Amur Leopard Facts
- Firstly, the Amur Leopard or the Far Eastern Leopard serves as the common name of a species of leopard native to restricted portions of Asia.
- The species also remains extremely rare, and IUCN lists it currently as Critically Endangered, with barely than 100 individuals known to still exist in the wild.
- However, this itself represents an increase in numbers. Just a few years before, when protections were instituted, it numbered no more than 40 individuals.
- The greatest threats to the continued existence of this magnificent feline continue to be habitat loss and also poaching by hunters.
Amur Leopard Physical Description
The rather gorgeous Amur Leopard remains different from other leopards in that its fur coat is very thick. The fur is long, dense, and quite soft.
Large males may attain a body length of as much as 54 inches (136 cm) plus a tail averaging 35 in (90 cm). Males may stand as much as 31 in (78 cm) high at the shoulder, and weigh as much as 110 pounds (48 kg).
Its fur generally changes color with the seasons. The winter coat varies from fairly light yellow to dense yellowish-red. The rest of the year, it generally presents a pale cream color.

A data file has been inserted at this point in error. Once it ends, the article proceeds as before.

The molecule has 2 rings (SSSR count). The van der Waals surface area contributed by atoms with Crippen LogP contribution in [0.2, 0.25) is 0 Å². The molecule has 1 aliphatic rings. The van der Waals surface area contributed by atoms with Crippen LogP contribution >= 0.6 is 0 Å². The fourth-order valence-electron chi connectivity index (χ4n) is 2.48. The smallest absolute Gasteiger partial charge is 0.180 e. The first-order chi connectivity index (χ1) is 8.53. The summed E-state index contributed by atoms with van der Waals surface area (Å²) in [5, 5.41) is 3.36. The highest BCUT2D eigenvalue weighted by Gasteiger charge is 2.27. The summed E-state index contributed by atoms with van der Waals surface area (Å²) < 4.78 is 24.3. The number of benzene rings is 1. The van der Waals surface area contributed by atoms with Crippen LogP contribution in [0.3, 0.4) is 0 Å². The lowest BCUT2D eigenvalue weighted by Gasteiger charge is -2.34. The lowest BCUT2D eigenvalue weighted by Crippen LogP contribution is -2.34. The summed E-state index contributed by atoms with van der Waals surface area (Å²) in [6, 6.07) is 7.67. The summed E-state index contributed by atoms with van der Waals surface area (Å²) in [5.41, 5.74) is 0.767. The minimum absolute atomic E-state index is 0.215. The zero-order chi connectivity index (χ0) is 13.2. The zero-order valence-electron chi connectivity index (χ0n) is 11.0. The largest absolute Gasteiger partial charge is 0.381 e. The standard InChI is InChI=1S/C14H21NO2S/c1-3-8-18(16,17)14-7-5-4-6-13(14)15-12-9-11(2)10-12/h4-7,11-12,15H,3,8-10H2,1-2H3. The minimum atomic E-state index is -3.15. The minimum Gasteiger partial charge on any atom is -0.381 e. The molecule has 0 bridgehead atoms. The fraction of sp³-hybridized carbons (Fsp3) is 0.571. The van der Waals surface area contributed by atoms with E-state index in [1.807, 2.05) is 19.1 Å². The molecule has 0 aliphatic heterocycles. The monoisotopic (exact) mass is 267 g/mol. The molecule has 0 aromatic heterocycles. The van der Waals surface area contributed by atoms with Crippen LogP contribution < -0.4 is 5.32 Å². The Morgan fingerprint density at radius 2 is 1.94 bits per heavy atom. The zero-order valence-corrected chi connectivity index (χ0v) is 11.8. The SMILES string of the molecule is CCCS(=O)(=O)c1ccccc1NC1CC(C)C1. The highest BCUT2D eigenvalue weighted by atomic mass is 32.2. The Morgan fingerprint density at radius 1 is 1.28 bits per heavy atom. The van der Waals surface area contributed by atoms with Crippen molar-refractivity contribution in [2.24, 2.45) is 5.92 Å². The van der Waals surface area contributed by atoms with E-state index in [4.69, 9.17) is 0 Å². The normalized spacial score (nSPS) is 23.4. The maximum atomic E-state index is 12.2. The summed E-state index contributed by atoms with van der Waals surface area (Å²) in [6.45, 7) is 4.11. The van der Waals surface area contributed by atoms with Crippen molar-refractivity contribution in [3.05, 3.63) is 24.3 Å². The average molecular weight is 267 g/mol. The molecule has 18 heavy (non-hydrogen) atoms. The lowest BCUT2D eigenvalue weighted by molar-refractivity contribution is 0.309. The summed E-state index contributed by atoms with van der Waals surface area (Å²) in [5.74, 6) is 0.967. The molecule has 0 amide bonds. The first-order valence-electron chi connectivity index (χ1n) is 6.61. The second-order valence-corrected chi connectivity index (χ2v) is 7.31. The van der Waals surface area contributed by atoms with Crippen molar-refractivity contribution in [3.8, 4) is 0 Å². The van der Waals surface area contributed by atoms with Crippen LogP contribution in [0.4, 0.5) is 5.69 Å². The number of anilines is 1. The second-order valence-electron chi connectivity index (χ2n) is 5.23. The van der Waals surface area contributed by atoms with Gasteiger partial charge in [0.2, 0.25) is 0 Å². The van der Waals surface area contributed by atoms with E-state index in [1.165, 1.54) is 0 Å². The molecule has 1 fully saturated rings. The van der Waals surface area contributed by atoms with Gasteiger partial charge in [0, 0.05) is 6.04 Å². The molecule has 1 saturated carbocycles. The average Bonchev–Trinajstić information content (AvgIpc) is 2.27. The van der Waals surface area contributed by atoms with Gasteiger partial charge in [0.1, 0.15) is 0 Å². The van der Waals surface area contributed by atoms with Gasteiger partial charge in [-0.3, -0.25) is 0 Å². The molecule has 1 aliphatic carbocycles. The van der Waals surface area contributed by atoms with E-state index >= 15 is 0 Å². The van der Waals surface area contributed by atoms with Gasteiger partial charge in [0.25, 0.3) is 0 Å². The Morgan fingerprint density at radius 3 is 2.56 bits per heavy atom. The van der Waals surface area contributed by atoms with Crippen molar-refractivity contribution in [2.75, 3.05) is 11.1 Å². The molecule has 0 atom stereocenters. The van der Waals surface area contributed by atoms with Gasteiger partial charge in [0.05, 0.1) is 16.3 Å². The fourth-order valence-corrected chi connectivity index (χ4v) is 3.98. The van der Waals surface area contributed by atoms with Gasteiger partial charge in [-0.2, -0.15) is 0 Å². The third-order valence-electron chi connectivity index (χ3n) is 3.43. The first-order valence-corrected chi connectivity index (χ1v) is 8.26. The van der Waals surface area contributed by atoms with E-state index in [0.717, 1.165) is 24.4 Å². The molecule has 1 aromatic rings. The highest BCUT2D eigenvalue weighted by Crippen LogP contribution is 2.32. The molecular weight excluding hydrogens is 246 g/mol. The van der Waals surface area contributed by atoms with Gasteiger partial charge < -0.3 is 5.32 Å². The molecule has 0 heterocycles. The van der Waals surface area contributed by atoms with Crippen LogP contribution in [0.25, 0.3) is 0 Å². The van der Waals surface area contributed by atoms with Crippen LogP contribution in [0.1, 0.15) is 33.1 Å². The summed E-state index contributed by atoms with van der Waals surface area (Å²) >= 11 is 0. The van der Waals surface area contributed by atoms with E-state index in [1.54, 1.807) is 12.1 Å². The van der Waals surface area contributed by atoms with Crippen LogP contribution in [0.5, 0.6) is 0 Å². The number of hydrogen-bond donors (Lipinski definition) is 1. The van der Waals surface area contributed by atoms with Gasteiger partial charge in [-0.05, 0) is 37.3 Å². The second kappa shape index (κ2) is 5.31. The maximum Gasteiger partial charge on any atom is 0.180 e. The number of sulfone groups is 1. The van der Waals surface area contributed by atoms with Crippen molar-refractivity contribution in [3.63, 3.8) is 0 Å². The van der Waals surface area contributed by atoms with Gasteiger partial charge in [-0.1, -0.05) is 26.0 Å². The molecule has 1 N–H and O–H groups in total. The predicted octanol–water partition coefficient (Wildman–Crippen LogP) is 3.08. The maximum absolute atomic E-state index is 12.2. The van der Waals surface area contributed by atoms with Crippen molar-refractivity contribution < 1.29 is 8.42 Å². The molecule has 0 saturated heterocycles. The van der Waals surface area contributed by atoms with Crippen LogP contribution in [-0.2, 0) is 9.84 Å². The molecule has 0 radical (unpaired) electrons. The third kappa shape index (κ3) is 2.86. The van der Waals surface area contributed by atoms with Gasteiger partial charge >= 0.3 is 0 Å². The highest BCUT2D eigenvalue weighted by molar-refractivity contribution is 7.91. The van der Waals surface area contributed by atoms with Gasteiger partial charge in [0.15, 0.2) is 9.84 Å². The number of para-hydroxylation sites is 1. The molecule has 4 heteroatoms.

- Kingdom: Animalia
- Phylum: Chordata
- Class: Mammalia
- Order: Carnivora
- Family: Felidae
- Genus: Panthera
- Species: P. p. orientalis
Amur Leopard Distribution, Habitat, and Ecology
Most notably, the stunning Amur Leopard historically inhabited a range that included Eastern Siberia, Northern China, and portions of Korea. Today, that range has shrunk to only include a small portion of the border between Russia and China.
It also only inhabits rugged mountainous regions, especially snow-free south-facing rocky slopes in winter.
It also feeds as an opportunistic hunter and will take prey ranging in size from as small as a mouse to as large as a moose.
The greatest threats to this magnificent animal are habitat loss and also climate change, as it has evolved to inhabit cold climates.
Numerous conservation programs are also underway, including potentially reintroducing captive-bred individuals from zoos from around the world, which has been under consideration since 1996.
Finally, it would be such a shame to lose this marvelous feline so we hope the program works.